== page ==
Judgment: R v Refugee and Protection Officer
25 February 2019
MEDIA RELEASE – FOR IMMEDIATE PUBLICATION
H (SC 52/2018) v REFUGEE AND PROTECTION OFFICER
(SC 52/2018)  NZSC 13
This summary is provided to assist in the understanding of the Court’s judgment. It does not comprise part of the reasons for that judgment. The full judgment with reasons is the only authoritative document. The full text of the judgment and reasons can be found at Judicial Decisions of Public Interest www.courtsofnz.govt.nz
Please note that under s 151 of the Immigration Act 2009 (the Act), the appellant may not be identified. This means that the appellant’s name and any identifying particulars of him, his claim to be recognised as a refugee and his status as a claimant must all remain confidential.
Section 249 of the Act restricts the availability of judicial review of certain decisions made under the Act that may be subject to an appeal to the Immigration and Protection Tribunal (the Tribunal). The effect of s 249 is that, where it applies, a person who is dissatisfied with a decision made under the Act must first appeal to the Tribunal and may commence judicial review proceedings only after the Tribunal has determined the appeal and then only with leave. This appeal deals with the application of s 249 in a case where the decision under challenge was made without any consideration of the substantive matters at issue.
The appellant, a Pakistani national, made a claim for recognition as a refugee in New Zealand in March 2017.
The Refugee and Protection Officer (Refugee Officer) handling his claim scheduled an interview with the appellant on 10 May 2017. The appellant became ill the day before the scheduled interview. His lawyer emailed the Refugee Officer advising him that the appellant would not therefore be able to attend the scheduled interview. The Refugee Officer indicated that a medical certificate complying with the requirements set out in the letter scheduling the interview needed to be provided. A medical certificate was provided, but it did not comply with those requirements. However, a copy of the doctor’s medical notes that were sent to the Refugee Officer by the appellant’s lawyer did include much of the required detail.
The Refugee Officer advised the lawyer that he would discuss the matter with his manager, but two days later he issued a decision declining the appellant’s claim for refugee status. In the decision, the Refugee Officer concluded that, as the medical certificate and accompanying documentation did not meet the specified requirements, s 149(4) of the Act applied. Section 149(4) provides that, where a person who is required to attend an interview fails to attend at the appointed time and place, the Refugee Officer may determine the claim without conducting the interview.
The Refugee Officer noted in his decision that, as the appellant had not attended the interview, no findings of credibility or fact could be made.
Thus it could not be determined whether the appellant was a refugee.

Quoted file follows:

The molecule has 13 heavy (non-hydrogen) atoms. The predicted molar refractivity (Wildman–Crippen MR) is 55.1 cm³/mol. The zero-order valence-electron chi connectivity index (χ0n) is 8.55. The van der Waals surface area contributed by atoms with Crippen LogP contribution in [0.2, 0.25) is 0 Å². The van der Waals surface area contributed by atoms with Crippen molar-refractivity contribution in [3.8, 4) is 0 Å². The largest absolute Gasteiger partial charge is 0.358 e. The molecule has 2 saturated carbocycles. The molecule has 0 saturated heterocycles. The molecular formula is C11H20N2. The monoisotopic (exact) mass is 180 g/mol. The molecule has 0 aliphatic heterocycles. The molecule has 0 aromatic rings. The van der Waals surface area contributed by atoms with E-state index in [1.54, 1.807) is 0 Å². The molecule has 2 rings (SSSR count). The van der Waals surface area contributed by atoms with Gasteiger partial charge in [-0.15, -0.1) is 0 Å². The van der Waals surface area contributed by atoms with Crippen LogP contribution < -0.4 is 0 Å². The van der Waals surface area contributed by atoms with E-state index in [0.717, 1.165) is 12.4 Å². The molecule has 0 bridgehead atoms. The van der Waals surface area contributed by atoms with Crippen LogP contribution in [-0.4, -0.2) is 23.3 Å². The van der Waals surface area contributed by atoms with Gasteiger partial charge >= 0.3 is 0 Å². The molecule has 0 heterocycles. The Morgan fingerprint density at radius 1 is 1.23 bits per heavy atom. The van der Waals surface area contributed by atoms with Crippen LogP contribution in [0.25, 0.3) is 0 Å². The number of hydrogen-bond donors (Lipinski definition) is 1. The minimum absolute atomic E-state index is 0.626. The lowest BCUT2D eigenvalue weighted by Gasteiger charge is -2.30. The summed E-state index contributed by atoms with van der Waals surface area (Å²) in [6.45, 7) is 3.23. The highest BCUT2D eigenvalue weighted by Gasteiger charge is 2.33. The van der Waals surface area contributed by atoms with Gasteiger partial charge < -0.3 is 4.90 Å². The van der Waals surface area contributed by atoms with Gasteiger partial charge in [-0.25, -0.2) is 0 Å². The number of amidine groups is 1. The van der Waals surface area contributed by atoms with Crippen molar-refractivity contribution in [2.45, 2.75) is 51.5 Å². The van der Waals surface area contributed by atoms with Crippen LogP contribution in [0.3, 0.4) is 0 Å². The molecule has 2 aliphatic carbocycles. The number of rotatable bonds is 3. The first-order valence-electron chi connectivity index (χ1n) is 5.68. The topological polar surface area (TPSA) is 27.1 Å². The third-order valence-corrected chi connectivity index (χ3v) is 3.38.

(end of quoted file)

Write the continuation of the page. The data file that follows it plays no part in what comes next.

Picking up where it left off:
But, despite this, he concluded that the appellant was not a refugee and declined the claim for refugee status.
The appellant’s lawyer complained to the Refugee Status Branch of Immigration New Zealand. A manager of the Branch accepted that there were genuine grounds for complaint about the way the appellant had been treated. However, the manager said it was not possible to reopen the appellant’s claim. The appellant was advised to file an appeal to the Tribunal.
The appellant commenced judicial review proceedings in the High Court challenging the decision to reject his claim for refugee status. Mindful of s 249, he also commenced an appeal to the Tribunal. But he wished to pursue the judicial review proceedings immediately, arguing that s 249 did not apply in the circumstances of the case.
The respondent applied to the High Court to dismiss the appellant’s application for judicial review on the basis that the High Court had no jurisdiction to deal with it unless and until the appellant’s appeal to the Tribunal had been dealt with. The High Court accepted the respondent’s position and dismissed the claim, and that decision was upheld by the Court of Appeal.
The Supreme Court has unanimously allowed the appeal and reinstated the appellant’s judicial review proceedings. The case will now return to the High Court for those proceedings to be dealt with on their merits.
The Court considered that, although s 249 provides that no review proceedings may be brought in respect of a decision unless an appeal is made to the Tribunal and is finally determined, it operates in practice to preclude judicial review of the Refugee Officer’s decision.
The Court observed that there was nothing in the decision of the Refugee Officer that indicated that he had given any consideration to the appellant’s claim to refugee status. Although the decision was, in form, a decision to refuse to recognise the appellant as a refugee, in substance it was a refusal to consider the appellant’s claim because the appellant had failed to attend the scheduled interview.
This meant that the decision was, in substance, a refusal to engage with the intended statutory process for dealing with refugee claims, and this was something that the appeal process could not correct. The Court considered that s 249 did not prevent the Court from exercising its supervisory jurisdiction to ensure that the requirements of the Act are met and that the appellant’s claim is considered lawfully. It concluded that the appellant was not precluded by s 249 from commencing judicial review proceedings and the High Court is not precluded from dealing with those proceedings and granting a remedy if it considers it appropriate to do so. The Court therefore allowed the appeal.